“Our complaint is that John McCain is always working on the other side of the aisle and he never lands on our side of the aisle,” resolution author Schwartz said on MSNBC’s Hardball with Chris Matthews on Monday night.
McCain’s 2008 vice presidential running mate, Sarah Palin, defended the senator against the charges levied against him in the censure, writing on her Facebook page: “It’s perplexing to see Senator McCain’s good efforts to uncover the Obama agenda being ignored and perhaps even hindered now by those wanting to censure the Arizona Senator. Despite our differences on some issues, there is no questioning Senator McCain’s dedication to national security in spite of the White House agenda.”
Palin called McCain “an American hero and a friend,” praising his record during the Vietnam War.
However, noted a report from MSNBC, this defense of McCain represented a departure from a statement Palin made to Laura Ingraham last November that was critical of “establishment” Republicans, including McCain. Said Palin: “If the GOP machine continues to try to marginalize that tea party patriot, who is doing all the hard work to get Republicans re-elected, then the establishment will go the way of the Whigs.”
The recent decision by the Arizona Republican Party to take McCain to task hardly surprises veteran McCain watchers. In October 2008 (a month before that year’s presidential election), this writer collaborated with The New American’s senior editor, William F. Jasper, on an article entitled “McCain: Maverick?” that exposed the senator’s self-constructed image as a “maverick conservative.” We noted that Sarah Palin’s more deserved (if less than sterling) record as a conservative provided conservative coloring to the McCain-Palin ticket that helped camouflage McCain’s true record.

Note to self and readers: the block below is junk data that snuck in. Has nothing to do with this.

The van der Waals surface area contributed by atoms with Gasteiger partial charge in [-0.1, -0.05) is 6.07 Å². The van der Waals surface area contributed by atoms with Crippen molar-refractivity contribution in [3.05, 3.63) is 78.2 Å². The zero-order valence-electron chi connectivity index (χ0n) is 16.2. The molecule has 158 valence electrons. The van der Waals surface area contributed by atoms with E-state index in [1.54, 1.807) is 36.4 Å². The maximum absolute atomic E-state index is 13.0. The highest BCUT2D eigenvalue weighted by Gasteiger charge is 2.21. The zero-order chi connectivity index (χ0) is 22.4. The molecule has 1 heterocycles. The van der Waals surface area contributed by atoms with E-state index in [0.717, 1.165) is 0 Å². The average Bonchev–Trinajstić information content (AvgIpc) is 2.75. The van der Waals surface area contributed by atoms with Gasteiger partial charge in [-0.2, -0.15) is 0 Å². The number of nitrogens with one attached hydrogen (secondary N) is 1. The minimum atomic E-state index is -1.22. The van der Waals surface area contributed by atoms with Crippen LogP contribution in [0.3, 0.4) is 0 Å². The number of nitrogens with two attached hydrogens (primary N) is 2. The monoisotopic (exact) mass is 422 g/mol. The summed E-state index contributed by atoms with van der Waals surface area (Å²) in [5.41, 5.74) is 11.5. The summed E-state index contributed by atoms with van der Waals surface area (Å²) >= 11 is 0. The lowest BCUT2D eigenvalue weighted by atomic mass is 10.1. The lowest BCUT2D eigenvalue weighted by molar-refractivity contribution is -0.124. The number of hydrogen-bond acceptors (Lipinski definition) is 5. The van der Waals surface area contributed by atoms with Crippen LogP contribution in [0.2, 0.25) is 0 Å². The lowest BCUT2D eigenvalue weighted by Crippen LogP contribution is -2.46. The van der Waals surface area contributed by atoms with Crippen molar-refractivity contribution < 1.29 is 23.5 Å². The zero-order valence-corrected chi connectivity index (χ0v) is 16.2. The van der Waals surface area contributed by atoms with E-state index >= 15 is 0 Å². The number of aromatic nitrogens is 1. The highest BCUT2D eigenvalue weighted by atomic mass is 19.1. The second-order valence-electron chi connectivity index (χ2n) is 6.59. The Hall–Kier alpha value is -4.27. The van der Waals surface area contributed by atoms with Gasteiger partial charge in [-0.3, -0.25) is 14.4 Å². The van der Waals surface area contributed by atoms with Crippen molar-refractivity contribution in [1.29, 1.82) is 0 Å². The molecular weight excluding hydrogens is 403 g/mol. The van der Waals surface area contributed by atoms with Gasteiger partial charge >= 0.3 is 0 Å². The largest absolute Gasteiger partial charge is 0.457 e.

We noted that McCain’s Conservative Index/Freedom Index scores over the years were unimpressive, with his cumulative score for the 110th Congress dropping to an anemic 36 percent. In contrast, McCain's now-retired Arizona colleague, Jon Kyl, who answered to the same constituency, received a score of 70 percent.
Also detracting from McCain’s conservative bonafides was his well-known role in cosponsoring devastating legislation with liberal Democrat senators, in particular:
• McCain-Lieberman (Climate Change): These three bills would have amounted to piecemeal implementation of the economy-killing United Nations Kyoto Protocol treaty. Thanks to McCain, more Republican politicians have joined the Gore-Clinton-Obama-Boxer climate-change bandwagon, helping the chances of passing destructive legislation enacted that will further harm our nation's energy picture and further cripple our competitiveness, while also greatly assisting the assault on our national sovereignty by the growing UN global regulatory regime.
• McCain-Feingold (Election Finance): The bill’s namesake sponsors were joined by such ultra-liberal senators as John Kerry, Barbara Boxer, and Dianne Feinstein. This legislation gave the Federal Election Commission unprecedented new powers to regulate political speech before elections, clearly violating the First Amendment’s prohibition against Congress making laws abridging the freedom of speech or of the press.
• McCain-Kennedy (Immigration): In May 2005, McCain joined Democrat Senator Ted Kennedy in introducing the so-called Secure America and Orderly Immigration Act — legislation that, like President Bush's proposal of a year earlier, would grant amnesty to illegal aliens.
As we also noted in that article, Senator McCain is also a long-standing member of the Council on Foreign Relations, the organization of one-world elitists that the Washington Post’s Richard Harwood called America’s “ruling establishment.” McCain’s CFR policy advisors included Henry Kissinger, Warren Rudman, Douglas Holtz-Eakin, Chuck Larson, Ken Duberstein, and Lynn Forester de Rothschild, the latter being a backer of Hillary Clinton (whose husband, Bill, is a CFR member).
McCain’s CFR membership gives him something in common with Secretary of State (and former Senator) John Kerry, and his consistent hawkish, interventionist positions over the years indicate that far from being a “maverick” (a description that would have fit former Rep. Ron Paul much better), John McCain is very much a card-carrying establishmentarian.
Photo of John McCain with George Soros: AP Images